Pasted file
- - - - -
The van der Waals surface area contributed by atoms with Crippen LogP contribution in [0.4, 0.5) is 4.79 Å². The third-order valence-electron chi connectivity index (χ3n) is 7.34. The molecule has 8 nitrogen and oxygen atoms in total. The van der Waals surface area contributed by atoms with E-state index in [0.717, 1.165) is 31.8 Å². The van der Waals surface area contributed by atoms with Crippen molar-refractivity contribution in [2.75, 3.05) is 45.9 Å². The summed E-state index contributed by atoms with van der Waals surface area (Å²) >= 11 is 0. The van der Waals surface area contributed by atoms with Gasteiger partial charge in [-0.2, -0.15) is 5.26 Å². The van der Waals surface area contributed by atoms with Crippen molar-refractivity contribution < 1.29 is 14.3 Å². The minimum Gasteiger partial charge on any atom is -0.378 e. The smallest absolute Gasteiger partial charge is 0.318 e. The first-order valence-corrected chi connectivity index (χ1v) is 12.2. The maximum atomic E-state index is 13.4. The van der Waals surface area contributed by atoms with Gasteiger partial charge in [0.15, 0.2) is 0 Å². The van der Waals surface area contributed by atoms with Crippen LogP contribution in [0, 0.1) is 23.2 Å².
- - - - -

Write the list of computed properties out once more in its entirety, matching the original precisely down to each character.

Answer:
The van der Waals surface area contributed by atoms with Crippen LogP contribution in [0.4, 0.5) is 4.79 Å². The third-order valence-electron chi connectivity index (χ3n) is 7.34. The molecule has 8 nitrogen and oxygen atoms in total. The van der Waals surface area contributed by atoms with E-state index in [0.717, 1.165) is 31.8 Å². The van der Waals surface area contributed by atoms with Crippen molar-refractivity contribution in [2.75, 3.05) is 45.9 Å². The summed E-state index contributed by atoms with van der Waals surface area (Å²) >= 11 is 0. The van der Waals surface area contributed by atoms with Gasteiger partial charge in [-0.2, -0.15) is 5.26 Å². The van der Waals surface area contributed by atoms with Crippen molar-refractivity contribution < 1.29 is 14.3 Å². The minimum Gasteiger partial charge on any atom is -0.378 e. The smallest absolute Gasteiger partial charge is 0.318 e. The first-order valence-corrected chi connectivity index (χ1v) is 12.2. The maximum atomic E-state index is 13.4. The van der Waals surface area contributed by atoms with Gasteiger partial charge in [0.15, 0.2) is 0 Å². The van der Waals surface area contributed by atoms with Crippen LogP contribution in [0, 0.1) is 23.2 Å².